Benson couldn't agree more. "We're like family. We know each other's sides," she said in a telephone interview. "We've traveled and lived together as a band. ... And there is no kind of ego stuff."

"The cool thing about the band is that David feel comfortable and safe with us. We all support each other. We let him take us as his band," she said.

Working with Carradine is great, Benson said. "He is one of the most generous musicians I've ever experienced. He gives every single one of us in this band freedom to express ourselves. He let's every one of us shine. He just is wonderful that way."

The single "Big Mack Truck" demonstrates the depth of Carradine's writing talent as well as an incredibly soulful voice backed by a powerful and energetic band.


At "center of it all" is founder and band leader Benson who contributes vocals, guitar and violin to the band's flavorful country-rockin'-blues, funk and ballads seasoned with classical overtones and psychodelic spice.

With vocal trained in the classics and show tunes, Benson's influences include Tina Turner, Janis Joplin, Bonnie Raitt, Wynonna Judd, Grace Slick, and Bette Midler had a big an influence on Benson's musical theater work.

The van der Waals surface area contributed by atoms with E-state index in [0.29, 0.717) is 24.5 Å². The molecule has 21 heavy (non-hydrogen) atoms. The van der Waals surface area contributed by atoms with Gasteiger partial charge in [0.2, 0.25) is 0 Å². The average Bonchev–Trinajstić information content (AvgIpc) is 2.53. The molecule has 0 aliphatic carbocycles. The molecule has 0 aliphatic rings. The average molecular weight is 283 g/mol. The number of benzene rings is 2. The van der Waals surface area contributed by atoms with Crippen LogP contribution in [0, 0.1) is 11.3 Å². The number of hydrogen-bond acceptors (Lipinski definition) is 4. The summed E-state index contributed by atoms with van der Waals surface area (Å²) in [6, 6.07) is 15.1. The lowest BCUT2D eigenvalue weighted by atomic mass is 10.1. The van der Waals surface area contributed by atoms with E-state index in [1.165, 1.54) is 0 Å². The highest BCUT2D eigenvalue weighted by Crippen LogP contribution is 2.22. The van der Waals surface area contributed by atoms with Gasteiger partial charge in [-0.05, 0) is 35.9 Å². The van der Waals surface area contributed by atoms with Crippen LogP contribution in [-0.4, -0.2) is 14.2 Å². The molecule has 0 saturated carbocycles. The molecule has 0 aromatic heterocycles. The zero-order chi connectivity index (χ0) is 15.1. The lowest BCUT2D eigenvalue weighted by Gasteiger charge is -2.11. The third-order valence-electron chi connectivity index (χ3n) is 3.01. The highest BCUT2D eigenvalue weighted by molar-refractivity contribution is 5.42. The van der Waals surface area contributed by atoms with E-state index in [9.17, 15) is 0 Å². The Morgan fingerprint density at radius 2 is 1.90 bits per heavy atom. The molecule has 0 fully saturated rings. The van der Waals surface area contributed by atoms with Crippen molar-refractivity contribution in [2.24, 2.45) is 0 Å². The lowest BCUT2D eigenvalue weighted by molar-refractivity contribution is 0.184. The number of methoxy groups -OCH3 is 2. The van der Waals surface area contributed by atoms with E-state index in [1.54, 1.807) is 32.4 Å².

Also a stage and screen actor, she appeared in movies such as "Carrie," "Deadman's Curve," and "i Never Promised You a Rose Garden." She's also had several television roles.

On keyboard and percussion, Chris Colquhoun's other talents include acoustic guitar, dance and vocals. He joined the California Boy's Choir at age 11 and performed in numerous operas conducted by Zubin Mehta at Dorothy Chandler Pavilion. He likes collaborating with the other Soul Dogs, creating, honing and performing music that moves the body and soul. When he's not playing with the band, Colquhoun creates mechanical special effects, props and costumes for film, television and state at Applied Effects in Culver City, Calif.

Leslie Daniel adds his talents as drummer and percussionist. His first professional gig was at the tender age of 14. He has performed with Joni Mitchell, Jeff Beck, The Miles Davis Band, Jean Luc Ponty, Marvin Gaye and many others.

The Soul Dog Web site describes the band's bass player as "kind of an enigma. We don't know who he is, where he came from or what he's done; but he sure does play well." Benson admitted that's an inside joke. It seems Clynell "CJ" Jackson III likes to be secretive. Benson said he "has a real playful air about him. He's a lot of fun."

"Big Mack Truck" can be heard and downloaded from

Sponsors include Island View Mountain Side Inn and Budget Rent-a-Car.

Tickets are $25 at The Hard Rock in advance or at the door. Food and beverages will be available throughout the night.

For more information, call The Hard Rock Café at 777-5555.